33. 33. Introduction 17 To swap a pair of integers previously declared as variables i and j, one would just substitute the data value identifier int for T and write: swap<int>(ref i, ref j); Likewise, to swap a pair of strings previously declared as variables x and y, one would just substitute the data value identifier string for T and write: swap<int>(ref i, ref j); In the first instance, the type parameter T is replaced with a type int and in the second instance it is replaced with a type string and in so doing, one method did the work of two. 1.6.5 Pointer Types As for pointer types it may come as a complete shock or wonderful news that, by default, C# does not directly support pointer data types in order to maintain data type safety and security. However, by using the unsafe reserved keyword, it is possible to define a context in which pointers can be used. The pointer data type is rather unique because instead of containing data, a pointer contains the memory address of data. In the Common Language Runtime (CLR) layer, unsafe code is referred to as unverifiable code. That is to say, unsafe code in C# is not necessarily dangerous; it is simply code whose safety cannot be verified by the CLR. The CLR will therefore only execute unsafe code if it is within a fully trusted assembly. Therefore, if you use unsafe code in your C# programs, it is your responsibility to ensure that your code does not introduce security risks or pointer errors. Consequently, pointer types are very seldom used in C#. 1.6.6 Variable Declaration Before you can use a variable, you must first declare and also initialize it to a specific value. The variable declaration defines the variable, gives the variable a name, associates a data type with it and also allows the compiler to allocate memory for it. The syntax for declaring and initializing a value type variable in C# is as follows: type variableName; variableName = value; However, you can also declare and initialize a variable in a single step like this: type variableName = value; Since variables can also be thought of as objects that are instantiations of the data type class to which they belong, if you declare a variable but fail to initialize it to some specific value, a default initial value will automatically be assigned to the variable by the type’s constructor when the variable is declared. A constructor is a method that creates an instance of a class and the keyword new is used to call up the default constructor. For example, the following three integer declarations of the integer variable j are all equivalent: © 2010 by Taylor and Francis Group, LLC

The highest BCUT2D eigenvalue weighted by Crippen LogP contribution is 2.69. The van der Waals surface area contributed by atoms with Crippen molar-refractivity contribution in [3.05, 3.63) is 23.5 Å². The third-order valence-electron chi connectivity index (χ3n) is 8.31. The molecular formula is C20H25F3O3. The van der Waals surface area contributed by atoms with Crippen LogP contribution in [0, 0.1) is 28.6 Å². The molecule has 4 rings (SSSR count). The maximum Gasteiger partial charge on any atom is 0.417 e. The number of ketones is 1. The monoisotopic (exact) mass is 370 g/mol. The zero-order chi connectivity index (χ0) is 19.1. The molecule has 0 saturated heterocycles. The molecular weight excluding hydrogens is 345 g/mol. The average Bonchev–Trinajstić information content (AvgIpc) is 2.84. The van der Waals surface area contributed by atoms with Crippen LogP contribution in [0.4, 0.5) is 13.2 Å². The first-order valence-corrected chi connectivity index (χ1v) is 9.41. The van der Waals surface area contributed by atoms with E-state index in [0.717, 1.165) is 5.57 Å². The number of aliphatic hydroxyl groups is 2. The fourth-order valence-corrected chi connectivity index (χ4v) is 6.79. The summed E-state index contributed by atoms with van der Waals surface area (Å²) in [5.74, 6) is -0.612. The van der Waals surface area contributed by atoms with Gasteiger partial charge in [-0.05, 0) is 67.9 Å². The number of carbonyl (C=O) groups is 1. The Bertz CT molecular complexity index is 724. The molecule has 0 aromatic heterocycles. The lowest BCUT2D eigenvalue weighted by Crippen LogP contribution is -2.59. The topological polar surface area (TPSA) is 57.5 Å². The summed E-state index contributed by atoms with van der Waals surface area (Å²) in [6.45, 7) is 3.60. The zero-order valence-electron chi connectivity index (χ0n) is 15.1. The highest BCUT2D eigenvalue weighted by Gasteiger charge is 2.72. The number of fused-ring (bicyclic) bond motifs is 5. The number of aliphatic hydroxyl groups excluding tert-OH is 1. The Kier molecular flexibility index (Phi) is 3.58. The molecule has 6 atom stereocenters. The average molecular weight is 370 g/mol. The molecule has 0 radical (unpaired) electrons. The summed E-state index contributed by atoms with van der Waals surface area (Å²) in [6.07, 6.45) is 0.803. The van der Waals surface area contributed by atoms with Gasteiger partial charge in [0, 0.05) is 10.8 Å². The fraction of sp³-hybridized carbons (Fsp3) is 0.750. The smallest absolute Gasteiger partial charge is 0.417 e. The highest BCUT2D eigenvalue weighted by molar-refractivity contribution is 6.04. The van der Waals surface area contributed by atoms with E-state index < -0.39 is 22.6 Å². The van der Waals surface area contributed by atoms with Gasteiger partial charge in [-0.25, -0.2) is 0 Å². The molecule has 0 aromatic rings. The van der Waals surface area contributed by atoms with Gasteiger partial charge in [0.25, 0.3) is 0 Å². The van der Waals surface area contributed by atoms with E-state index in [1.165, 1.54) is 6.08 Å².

34. 34. 18 Numerical Methods, Algorithms and Tools in C# int j; int j = 0; int j = new int(); 1.6.7 Constant Declaration Constants can be declared and initialized as follows: const type ConstantName = value; 1.6.8 Nullable Types A nullable type is a data value type variable that can store a null value and is usually used to indicate that the value of the variable is unknown. Since reference types can store null values by default, only data value types can be declared nullable types. Nullable types are declared by including a question mark (?) immediately after the keyword for the value type like this: myValueType? myVariable; For example, for integers you have: int? i; and this means that variable i can accept a all the values that can be assigned to an int value type in addition to null. All the variables that contain null are displayed as blanks. 1.6.9 Scope The scope of an item such as a variable or a constant is the section of the program where the item may be accessible by its name and is determined by where you declare it in your code. If you attempt to refer to the item outside its scope, you will get a build error message when you try to compile your code and you will not be able to successfully run your program until you fix this problem. For example, variables declared within a class, can be referred only by all the methods within the class whereas variables declared within a method, can be referred only within the method. 1.6.10 Characters Characters in C# are declared using the char type. Internally, a character occupies 2 bytes and is stored as a number using the 16-bit Unicode character encoding system which allows one to represent characters of any language. In particular, the Unicode character codes ranging from 0-127 also correspond with the ASCII character encoding [8] scheme. For example, the letter A has a ASCII code of 65 (decimal) = 41 in hexadecimal = u0041 in Unicode. Therefore a char variable to hold the character ‘A’ can be declared in any one of the following equivalent ways: char char char char c c c c = = = = ’A’; ’x0041’; ’u0041’; (char)65; © 2010 by Taylor and Francis Group, LLC